This is the online version of a Sunday morning TV special that’s not available where I live. It’s yet another example of how the media feeds the politics of polar bears and prevents the advancement of science. Here’s my take on this CBS effort.
The story presented by Lee Cowan (“The polar bear capital of the world”) included numerous quotes from an interview, presumably from last fall, with Polar Bears International employee Steven Amstrup. Amstrup, an American biologist, again repeated his scientifically-flawed and overly pessimistic opinion about the future of polar bears in general and for Churchill bears in particular [I discussed that misinformation last fall here].
The story also quoted the badly out-of-date population estimate of 20,000-25,000, which the IUCN Polar Bear Specialist Group has not used since July 2014, when they listed the global number as “about 25,000.” By November 2015, a new IUCN Red List assessment for polar bears put the global estimate at 20,000-31,000 (an average of about 25,500).
Poor old Churchill: it’s kind of stuck in the middle. On one side are the self-serving promotional activities of Steven Amstrup and Polar Bears International, essentially speaking on behalf of the town. On the other, there’s the most respected species protection organization in the world (the IUCN Red List), who have recently attempted to dampen the unscientific influence that Amstrup has imposed on international polar bear conservation.
I was contacted by the producer of this piece (Dustin Stephens) back in June 2015 and warned him that Amstrup and PBI were not the voice of science they claimed to be. Wasted time and words: Amstrup’s fear-mongering and misinformation won out.
It almost makes you wonder: do Amstrup and Polar Bears International control Churchill as thoroughly as it appears to outsiders? Does Churchill even care about getting the science of polar bears right?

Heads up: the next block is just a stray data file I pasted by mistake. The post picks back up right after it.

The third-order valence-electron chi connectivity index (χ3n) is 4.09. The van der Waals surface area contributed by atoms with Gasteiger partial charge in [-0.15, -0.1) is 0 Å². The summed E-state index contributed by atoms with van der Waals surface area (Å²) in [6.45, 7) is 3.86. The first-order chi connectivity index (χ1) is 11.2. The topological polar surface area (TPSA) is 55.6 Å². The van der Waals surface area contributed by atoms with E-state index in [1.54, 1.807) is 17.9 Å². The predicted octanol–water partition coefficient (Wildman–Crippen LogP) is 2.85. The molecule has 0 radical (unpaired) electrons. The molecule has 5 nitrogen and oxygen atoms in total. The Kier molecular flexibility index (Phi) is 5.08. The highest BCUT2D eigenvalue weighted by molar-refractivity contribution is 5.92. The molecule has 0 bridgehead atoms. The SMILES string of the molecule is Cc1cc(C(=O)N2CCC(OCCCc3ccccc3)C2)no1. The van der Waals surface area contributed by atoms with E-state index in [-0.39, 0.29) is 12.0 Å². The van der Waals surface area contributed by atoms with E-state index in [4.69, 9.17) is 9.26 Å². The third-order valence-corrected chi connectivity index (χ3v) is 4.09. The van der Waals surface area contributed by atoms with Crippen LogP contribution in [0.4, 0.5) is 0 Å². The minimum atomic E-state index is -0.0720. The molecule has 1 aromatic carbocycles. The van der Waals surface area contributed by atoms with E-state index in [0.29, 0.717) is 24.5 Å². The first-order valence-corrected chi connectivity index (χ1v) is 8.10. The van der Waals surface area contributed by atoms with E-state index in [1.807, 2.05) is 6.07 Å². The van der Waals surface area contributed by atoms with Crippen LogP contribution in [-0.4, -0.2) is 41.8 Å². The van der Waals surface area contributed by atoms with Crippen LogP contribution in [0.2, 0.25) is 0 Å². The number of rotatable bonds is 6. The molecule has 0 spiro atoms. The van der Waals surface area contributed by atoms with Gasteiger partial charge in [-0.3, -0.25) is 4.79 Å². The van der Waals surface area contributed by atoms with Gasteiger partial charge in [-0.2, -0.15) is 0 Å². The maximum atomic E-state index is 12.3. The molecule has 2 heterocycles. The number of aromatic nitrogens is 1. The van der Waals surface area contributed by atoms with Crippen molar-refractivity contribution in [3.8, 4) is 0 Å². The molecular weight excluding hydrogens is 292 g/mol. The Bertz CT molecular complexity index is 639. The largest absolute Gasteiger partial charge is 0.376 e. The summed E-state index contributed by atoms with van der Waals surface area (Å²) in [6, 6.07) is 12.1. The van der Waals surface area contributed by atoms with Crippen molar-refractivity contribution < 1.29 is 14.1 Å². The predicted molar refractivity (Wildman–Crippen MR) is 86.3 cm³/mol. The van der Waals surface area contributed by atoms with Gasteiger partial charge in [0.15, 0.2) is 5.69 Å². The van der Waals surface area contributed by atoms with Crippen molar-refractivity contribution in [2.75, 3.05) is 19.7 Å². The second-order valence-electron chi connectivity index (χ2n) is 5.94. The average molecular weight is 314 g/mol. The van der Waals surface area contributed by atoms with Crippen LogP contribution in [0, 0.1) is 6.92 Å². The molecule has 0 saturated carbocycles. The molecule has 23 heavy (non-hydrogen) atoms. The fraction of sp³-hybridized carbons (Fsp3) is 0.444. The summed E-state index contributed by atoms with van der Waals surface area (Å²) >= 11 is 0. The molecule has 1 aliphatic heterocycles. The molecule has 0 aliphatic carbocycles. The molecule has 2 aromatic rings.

“It’s true – Amstrup’s predictions for the future of polar bears in 2008 were grim. The model he developed used his personal opinions about polar bear reactions to possible future scenarios as facts. A few people complained about the methods but most took his word for it – the bears were screwed.
2015 2016 and the situation has changed. [my typo in original]
In 2015, when forced to use acceptable scientific and statistical methods for such predictive biological models, the IUCN Polar Bear Specialist Group members who authored the assessment for their parent organization, the IUCN Red List, found the situation is so much less than dire it can only be said to be only mildly worrying.
They estimated the global population size at 20,000-31,000 bears (Nov. 2015) and only a 70% chance of a 30% decline in global polar bear numbers by 2050 IF summer sea ice declines as predicted. That’s a slightly better than 50:50 chance of a significant decline in numbers – far from the ‘sure thing’ that Amstrup describes.
Oddly, Amstrup seems not to have mentioned that 2015 Red List assessment to this CBS reporter, even though he was a co-author of it. The report was submitted to the Red List folks in the summer of 2015, so Amstrup knew in October 2015 that its release was imminent. It was published on November 18 – conveniently after the 2015 Churchill polar bear season.
What’s also odd is that the PBSG has not updated their own website with this information.
Don’t take my word for it, search “IUCN Red List polar bears 2015.” Be sure to open and read the “supplemental” file (a pdf), which describes the details of the analysis.
The Red List maintained the status of ‘vulnerable’ but it’s clear the criteria were only barely met.
The Red List Standards Committee is to be commended for forcing polar bear biologists to clean up their science. However, allowing future threats to be equated with current threats – as if they require the same kind of conservation response – is misleading, confusing, and unscientific.
Compare the Red List conservation situations for lions and polar bears:
Lions in 2015 were listed as ‘vulnerable’ to extinction because their entire population had already declined by an estimated 43% over the last 20 years (leaving only about 7,450 remaining). Lions may already be in trouble and steps might be needed to prevent further losses.
Polar bears in 2015 were listed as ‘vulnerable’ to extinction even though their population trend could only be described as “unknown” (with an estimated global population of 20,000-31,000), but a prediction for the next 3 generations (35 years) suggested it *could* decline by 30% by 2050.
In what universe are these two conservation situations so similar that the label ‘vulnerable’ describes them both?
At best, the Red List needs a new status category for polar bears – something like ‘potentially vulnerable’ or ‘future vulnerable’ – so the people will immediately know that concern is about a prophesied outcome, not one that has already taken place.
Dr. Susan Crockford, zoologist (see PolarBearScience)”